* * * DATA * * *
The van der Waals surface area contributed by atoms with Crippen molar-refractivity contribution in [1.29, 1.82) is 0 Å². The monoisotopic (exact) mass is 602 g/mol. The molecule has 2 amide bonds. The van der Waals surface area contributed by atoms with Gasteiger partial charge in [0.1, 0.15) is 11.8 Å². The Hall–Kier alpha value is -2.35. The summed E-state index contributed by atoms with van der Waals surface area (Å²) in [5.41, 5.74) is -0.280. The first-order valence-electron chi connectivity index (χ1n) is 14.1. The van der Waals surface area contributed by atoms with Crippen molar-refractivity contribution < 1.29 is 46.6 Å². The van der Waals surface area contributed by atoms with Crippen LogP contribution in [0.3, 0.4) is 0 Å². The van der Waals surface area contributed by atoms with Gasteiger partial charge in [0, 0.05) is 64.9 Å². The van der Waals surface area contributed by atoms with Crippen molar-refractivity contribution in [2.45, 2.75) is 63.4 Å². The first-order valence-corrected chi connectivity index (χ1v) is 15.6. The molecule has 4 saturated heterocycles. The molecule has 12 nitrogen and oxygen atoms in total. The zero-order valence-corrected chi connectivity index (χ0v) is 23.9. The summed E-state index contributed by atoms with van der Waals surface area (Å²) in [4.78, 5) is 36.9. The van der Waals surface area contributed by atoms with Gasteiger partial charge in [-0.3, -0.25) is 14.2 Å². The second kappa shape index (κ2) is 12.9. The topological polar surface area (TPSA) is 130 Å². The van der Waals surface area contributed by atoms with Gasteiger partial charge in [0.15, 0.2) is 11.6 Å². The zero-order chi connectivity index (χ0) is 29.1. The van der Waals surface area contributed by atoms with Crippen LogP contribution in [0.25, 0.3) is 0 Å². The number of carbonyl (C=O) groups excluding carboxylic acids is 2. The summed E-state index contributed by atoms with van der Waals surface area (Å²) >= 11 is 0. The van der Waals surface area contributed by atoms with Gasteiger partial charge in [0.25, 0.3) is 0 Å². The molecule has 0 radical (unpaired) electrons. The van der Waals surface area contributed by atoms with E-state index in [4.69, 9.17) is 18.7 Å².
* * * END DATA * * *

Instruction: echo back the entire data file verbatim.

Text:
The van der Waals surface area contributed by atoms with Crippen molar-refractivity contribution in [1.29, 1.82) is 0 Å². The monoisotopic (exact) mass is 602 g/mol. The molecule has 2 amide bonds. The van der Waals surface area contributed by atoms with Gasteiger partial charge in [0.1, 0.15) is 11.8 Å². The Hall–Kier alpha value is -2.35. The summed E-state index contributed by atoms with van der Waals surface area (Å²) in [5.41, 5.74) is -0.280. The first-order valence-electron chi connectivity index (χ1n) is 14.1. The van der Waals surface area contributed by atoms with Crippen molar-refractivity contribution < 1.29 is 46.6 Å². The van der Waals surface area contributed by atoms with Crippen LogP contribution in [0.3, 0.4) is 0 Å². The van der Waals surface area contributed by atoms with Gasteiger partial charge in [0, 0.05) is 64.9 Å². The van der Waals surface area contributed by atoms with Crippen molar-refractivity contribution in [2.45, 2.75) is 63.4 Å². The first-order valence-corrected chi connectivity index (χ1v) is 15.6. The molecule has 4 saturated heterocycles. The molecule has 12 nitrogen and oxygen atoms in total. The zero-order valence-corrected chi connectivity index (χ0v) is 23.9. The summed E-state index contributed by atoms with van der Waals surface area (Å²) in [4.78, 5) is 36.9. The van der Waals surface area contributed by atoms with Gasteiger partial charge in [-0.3, -0.25) is 14.2 Å². The second kappa shape index (κ2) is 12.9. The topological polar surface area (TPSA) is 130 Å². The van der Waals surface area contributed by atoms with Gasteiger partial charge in [0.15, 0.2) is 11.6 Å². The zero-order chi connectivity index (χ0) is 29.1. The van der Waals surface area contributed by atoms with Crippen LogP contribution in [0.25, 0.3) is 0 Å². The number of carbonyl (C=O) groups excluding carboxylic acids is 2. The summed E-state index contributed by atoms with van der Waals surface area (Å²) >= 11 is 0. The van der Waals surface area contributed by atoms with Gasteiger partial charge in [0.25, 0.3) is 0 Å². The molecule has 0 radical (unpaired) electrons. The van der Waals surface area contributed by atoms with E-state index in [4.69, 9.17) is 18.7 Å².